I can’t help but remembering how they (the kids) said they could hear a dog barking and children playing/talking). Sure wish they could find that spot and tunnel down from there.


#33

When you sit in the dark, even a small drip of water into a pool can make noises that can mimic almost any sound you can imagine… they sat like that for 9 days… I can imagine that they had no difficulty dreaming up all sorts of things… still I can think of places where odd things have helped find an easy if dangerous way out of a cave system… the oddest was a sudden strong odour of gasoline… people went looking to see where it was coming from… it was unmistakeable… they soon saw light and crawled out. that is the rescuers… and found that they had passed under a farm yard and the owner had spilled some while fueling his truck… and since at that point the cave was only a few dozen feet lower… it went straight into it…
Needless everybody wanted out ASAP… It was after finding the way out that it they learned it had only been a few drops that got away… thankfully… I wasn’t there and most people inside were able to switch to electric lamps… they had been using carbide… duh. The landowner knew of the cave, but never associated it with being connected to the search site… forget where it was… somewhere in the southeast… TAG country I think… TN AL GA… that is.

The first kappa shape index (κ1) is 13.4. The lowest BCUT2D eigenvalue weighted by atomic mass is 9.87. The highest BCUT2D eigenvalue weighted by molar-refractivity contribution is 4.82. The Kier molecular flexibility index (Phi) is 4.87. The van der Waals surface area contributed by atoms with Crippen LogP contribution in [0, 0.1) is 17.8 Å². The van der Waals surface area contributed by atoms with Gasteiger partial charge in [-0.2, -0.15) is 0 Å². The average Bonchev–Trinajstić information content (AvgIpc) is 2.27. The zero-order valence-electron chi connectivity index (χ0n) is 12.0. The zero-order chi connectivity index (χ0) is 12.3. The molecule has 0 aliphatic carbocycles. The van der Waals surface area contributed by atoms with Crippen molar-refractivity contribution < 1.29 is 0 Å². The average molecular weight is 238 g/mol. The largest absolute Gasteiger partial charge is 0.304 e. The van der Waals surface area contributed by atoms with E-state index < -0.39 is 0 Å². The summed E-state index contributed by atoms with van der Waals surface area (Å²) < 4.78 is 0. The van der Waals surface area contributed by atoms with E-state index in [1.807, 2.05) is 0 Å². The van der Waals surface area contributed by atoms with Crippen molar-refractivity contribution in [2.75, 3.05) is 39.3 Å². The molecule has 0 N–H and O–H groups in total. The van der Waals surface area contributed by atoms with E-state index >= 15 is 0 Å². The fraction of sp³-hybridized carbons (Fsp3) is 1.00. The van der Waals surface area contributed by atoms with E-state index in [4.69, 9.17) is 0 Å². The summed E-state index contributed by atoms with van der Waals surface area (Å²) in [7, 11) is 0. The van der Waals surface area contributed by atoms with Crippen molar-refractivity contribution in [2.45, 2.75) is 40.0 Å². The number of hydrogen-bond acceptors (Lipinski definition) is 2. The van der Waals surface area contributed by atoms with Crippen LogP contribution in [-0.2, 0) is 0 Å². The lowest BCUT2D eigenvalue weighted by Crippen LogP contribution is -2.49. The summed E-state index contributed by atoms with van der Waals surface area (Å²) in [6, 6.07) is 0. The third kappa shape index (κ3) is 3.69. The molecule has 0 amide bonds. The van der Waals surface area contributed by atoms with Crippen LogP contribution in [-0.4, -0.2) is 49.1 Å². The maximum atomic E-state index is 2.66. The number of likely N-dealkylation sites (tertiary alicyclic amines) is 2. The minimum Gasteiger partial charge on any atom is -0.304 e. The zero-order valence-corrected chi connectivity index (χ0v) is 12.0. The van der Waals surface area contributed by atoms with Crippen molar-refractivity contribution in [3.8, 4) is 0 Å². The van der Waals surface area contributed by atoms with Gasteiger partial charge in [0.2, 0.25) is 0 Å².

As for the Elon Musk thing… not really a sub in the usual sense I think… more like a water tight box with an air supply… probably aimed at the younger ones… but I don’t have any information on the size… but it is probably there on SpaceX site.

I think it is good idea but as you said they have a good idea of Width and Depth dimensions, but if you have ever moved a couch, length can be limiting… one could send a test object ballasted and adjustable to test the limits… I think the older boys could handle the diving thing without it… but all kids can surprise you… and adults.
I remember way back they had a stretcher (Neill-Robertson) that was originally designed for the Navy… and intended to be used taking subjects through portholes of a certain size… was also good for hatches etc. They were using them in England for sump rescue… tank between the legs and a face mask… but not on this scale.
I did notice that they were excavating some of the passage walls…a bit but today it said that they were enlarging a drain tunnel experimentally to increase flow. Wondering if they tried smoothing out that tight section… but they might have accidentally blocked it… given Mr. Murphy… and didn’t risk to much… Time will tell, i was just watching an Eastern tv news from Ontario… seems they are underway now! but I haven’t confirmed that report or when it was broadcast… but it was only the CTV continuous news service… got to run.

Edit: just saw a full report of the same thing… the other one was a popup… this was a story… says a mix of civilian cave rescue divers and military have been heading into the cave… because… they have the lowest water levels in weeks and there is heavy rain nearby… no time for subs or drilling holes. @TerriB I did see that they have been using an underground radio to fix a position for such a project… I suspected they would get one in… my generation ones were massive in size, hopefully 30 plus years has allowed improvement… they work like avalanche beacons… when you get the antennas aligned to max signal, they are in line and one is directly over the other… or supposed to be… lots of room to miss in the old days… Night folks